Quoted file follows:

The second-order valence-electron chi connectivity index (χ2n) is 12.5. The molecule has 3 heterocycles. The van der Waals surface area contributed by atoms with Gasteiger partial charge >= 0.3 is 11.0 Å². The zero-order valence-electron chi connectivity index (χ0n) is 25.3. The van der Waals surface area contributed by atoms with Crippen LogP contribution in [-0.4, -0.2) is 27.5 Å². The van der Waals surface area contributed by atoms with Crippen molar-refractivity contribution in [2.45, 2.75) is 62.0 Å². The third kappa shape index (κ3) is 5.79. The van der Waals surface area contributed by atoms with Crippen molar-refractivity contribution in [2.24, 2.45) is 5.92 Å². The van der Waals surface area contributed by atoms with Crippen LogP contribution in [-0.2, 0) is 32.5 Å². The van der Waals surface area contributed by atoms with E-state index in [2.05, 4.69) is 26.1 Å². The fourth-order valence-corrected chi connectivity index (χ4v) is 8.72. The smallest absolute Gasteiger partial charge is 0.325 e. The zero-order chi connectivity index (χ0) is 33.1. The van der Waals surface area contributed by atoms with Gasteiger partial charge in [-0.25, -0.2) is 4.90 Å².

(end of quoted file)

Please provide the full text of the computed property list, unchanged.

The second-order valence-electron chi connectivity index (χ2n) is 12.5. The molecule has 3 heterocycles. The van der Waals surface area contributed by atoms with Gasteiger partial charge >= 0.3 is 11.0 Å². The zero-order valence-electron chi connectivity index (χ0n) is 25.3. The van der Waals surface area contributed by atoms with Crippen LogP contribution in [-0.4, -0.2) is 27.5 Å². The van der Waals surface area contributed by atoms with Crippen molar-refractivity contribution in [2.45, 2.75) is 62.0 Å². The third kappa shape index (κ3) is 5.79. The van der Waals surface area contributed by atoms with Crippen molar-refractivity contribution in [2.24, 2.45) is 5.92 Å². The van der Waals surface area contributed by atoms with Crippen LogP contribution in [-0.2, 0) is 32.5 Å². The van der Waals surface area contributed by atoms with E-state index in [2.05, 4.69) is 26.1 Å². The fourth-order valence-corrected chi connectivity index (χ4v) is 8.72. The smallest absolute Gasteiger partial charge is 0.325 e. The zero-order chi connectivity index (χ0) is 33.1. The van der Waals surface area contributed by atoms with Gasteiger partial charge in [-0.25, -0.2) is 4.90 Å².